The hon. Member for Hornsey and Wood Green (Lynne Featherstone) set out a rather illiberal approach. She appeared to object strongly to cautions, speaking of them as “pay and go” or buying one’s way out of criminal convictions. She appeared to insist on people having criminal convictions instead. I suspect that, on reflection, the operation of the conditional caution will cause a different view to emerge from the Liberal Democrats.

The right hon. and learned Member for Sleaford and North Hykeham (Mr. Hogg) talked about the need to re-examine the way in which we introduce the list of offences that might be suitable for conditional cautions, and suggested that it might be possible to publish a draft at an early stage. We propose to consult about the list of offences and I hope that that will give him and others the opportunity to examine the offences and have a broader discussion about what should be included before we lay the negative resolution. If there are subsequent objections, it will be up to the Opposition to pray against it in the normal way under the negative resolution procedure.

We have been through a process whereby the Government have set out their views, we have listened to the debate, tabled amendments in another place and listened to the comments made there. It is now broadly accepted that we have gone through the proper process that Parliament goes through in such circumstances and reached a view that we can all accept. Perhaps, in future, we will wish to reconsider the matter and go further. We said that we would like the limit for the financial penalty to be higher. We wanted a figure of £500 but accepted £250 to take account of Opposition views.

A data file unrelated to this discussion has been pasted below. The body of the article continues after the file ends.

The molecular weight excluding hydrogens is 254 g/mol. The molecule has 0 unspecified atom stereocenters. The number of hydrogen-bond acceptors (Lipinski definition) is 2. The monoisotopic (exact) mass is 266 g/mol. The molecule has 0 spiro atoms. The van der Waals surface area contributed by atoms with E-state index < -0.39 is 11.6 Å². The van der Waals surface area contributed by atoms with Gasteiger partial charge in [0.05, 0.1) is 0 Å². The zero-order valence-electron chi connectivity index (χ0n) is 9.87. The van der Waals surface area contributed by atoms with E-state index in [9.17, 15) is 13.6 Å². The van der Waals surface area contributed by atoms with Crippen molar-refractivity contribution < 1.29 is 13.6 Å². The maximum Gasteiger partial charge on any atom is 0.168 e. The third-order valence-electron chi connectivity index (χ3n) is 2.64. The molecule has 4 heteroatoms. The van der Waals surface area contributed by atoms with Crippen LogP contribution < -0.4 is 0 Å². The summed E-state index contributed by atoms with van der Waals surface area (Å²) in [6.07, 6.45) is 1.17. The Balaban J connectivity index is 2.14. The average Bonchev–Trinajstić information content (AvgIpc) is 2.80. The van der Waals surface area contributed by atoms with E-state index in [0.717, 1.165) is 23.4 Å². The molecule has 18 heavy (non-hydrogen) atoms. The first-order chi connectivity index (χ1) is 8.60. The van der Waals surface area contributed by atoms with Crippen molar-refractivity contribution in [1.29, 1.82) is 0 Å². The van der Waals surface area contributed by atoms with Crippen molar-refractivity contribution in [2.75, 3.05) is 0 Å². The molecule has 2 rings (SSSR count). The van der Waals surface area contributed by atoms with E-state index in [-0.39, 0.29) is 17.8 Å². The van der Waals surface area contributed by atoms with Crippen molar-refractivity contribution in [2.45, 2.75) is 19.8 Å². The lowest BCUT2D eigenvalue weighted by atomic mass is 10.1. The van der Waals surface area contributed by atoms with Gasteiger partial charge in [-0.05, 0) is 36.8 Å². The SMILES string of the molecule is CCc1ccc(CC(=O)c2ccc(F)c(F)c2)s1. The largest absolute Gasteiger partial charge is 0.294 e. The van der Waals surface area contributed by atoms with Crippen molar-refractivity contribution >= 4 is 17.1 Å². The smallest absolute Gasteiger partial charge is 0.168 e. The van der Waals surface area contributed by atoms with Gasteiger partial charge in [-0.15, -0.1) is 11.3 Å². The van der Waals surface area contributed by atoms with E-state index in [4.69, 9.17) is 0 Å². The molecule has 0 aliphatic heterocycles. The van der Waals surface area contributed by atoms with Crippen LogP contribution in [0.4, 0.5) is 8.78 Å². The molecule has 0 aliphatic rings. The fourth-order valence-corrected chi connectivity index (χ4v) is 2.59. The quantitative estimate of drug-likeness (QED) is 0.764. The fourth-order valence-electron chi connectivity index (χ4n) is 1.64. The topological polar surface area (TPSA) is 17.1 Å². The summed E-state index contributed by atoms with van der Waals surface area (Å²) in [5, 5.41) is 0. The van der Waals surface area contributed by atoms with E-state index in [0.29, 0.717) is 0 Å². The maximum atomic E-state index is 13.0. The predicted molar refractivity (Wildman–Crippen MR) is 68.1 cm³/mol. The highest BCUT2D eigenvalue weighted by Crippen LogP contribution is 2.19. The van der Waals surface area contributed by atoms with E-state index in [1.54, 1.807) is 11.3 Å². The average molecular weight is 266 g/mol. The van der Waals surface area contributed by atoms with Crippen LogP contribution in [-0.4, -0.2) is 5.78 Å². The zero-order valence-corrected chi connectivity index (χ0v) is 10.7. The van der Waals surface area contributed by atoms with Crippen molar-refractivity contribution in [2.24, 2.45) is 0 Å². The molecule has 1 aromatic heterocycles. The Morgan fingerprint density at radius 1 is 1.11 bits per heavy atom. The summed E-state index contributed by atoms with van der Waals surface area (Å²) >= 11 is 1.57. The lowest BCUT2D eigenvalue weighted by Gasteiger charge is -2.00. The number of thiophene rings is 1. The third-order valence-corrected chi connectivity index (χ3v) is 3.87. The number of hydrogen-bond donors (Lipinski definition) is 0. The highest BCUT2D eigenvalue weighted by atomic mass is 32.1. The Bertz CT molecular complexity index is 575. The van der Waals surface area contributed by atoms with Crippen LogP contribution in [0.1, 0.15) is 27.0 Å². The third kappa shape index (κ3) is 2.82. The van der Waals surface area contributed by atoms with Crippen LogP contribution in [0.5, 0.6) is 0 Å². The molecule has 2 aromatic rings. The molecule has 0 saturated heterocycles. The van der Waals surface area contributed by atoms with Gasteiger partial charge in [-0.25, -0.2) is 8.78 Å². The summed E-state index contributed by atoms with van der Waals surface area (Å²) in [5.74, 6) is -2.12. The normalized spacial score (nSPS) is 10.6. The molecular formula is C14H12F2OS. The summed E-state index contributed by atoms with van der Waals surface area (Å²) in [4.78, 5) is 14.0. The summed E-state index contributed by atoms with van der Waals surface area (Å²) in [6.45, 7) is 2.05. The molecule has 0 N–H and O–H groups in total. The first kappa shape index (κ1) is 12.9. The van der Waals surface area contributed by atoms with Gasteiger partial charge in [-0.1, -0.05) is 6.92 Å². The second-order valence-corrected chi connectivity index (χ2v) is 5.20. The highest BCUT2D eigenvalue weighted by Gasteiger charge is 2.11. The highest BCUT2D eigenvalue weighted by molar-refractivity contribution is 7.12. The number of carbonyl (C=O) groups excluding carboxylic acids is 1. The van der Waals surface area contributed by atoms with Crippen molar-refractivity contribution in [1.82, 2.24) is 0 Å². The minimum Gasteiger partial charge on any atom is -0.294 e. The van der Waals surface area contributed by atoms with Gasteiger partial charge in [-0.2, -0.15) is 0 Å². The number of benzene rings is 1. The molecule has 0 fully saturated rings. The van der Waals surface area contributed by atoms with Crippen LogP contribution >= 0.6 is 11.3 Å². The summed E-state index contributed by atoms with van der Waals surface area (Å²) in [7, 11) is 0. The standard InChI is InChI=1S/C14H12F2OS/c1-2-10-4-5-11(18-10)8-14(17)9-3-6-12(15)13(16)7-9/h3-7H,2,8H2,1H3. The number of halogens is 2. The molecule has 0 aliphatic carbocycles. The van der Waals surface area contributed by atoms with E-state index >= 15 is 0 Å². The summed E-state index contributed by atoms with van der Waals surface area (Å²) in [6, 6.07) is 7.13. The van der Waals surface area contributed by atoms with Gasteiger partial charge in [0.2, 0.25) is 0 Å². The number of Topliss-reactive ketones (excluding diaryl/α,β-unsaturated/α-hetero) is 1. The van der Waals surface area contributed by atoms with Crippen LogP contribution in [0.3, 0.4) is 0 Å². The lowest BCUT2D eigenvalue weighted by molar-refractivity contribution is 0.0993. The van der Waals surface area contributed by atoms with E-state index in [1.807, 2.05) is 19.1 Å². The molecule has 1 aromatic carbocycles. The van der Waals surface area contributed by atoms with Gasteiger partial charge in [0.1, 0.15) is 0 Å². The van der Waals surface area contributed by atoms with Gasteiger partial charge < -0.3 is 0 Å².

There is room for further discussion but I hope that it can be conducted in the context of ascertaining how the ideas work in practice. Perhaps we can then examine some of suggestions of the hon. Member for Hornsey and Wood Green, the results of some of the pilots and the operation of conditional cautions.

Lords amendment agreed to.

Lords amendments Nos. 5C to 5H agreed to.

After Clause 46

Lords Reason: 36B.

The Secretary of State for the Home Department (John Reid): I beg to move, That this House insists on its disagreement with the Lords in their amendment.

Mr. Deputy Speaker (Sir Alan Haselhurst): With this, it will be convenient to discuss Government amendments (a) and (b) in lieu of the Lords amendment, Lords amendments 81B, 82B, 83B, 84B, the Government motion to disagree and Government amendments (a) and (b) in lieu of the Lords amendments.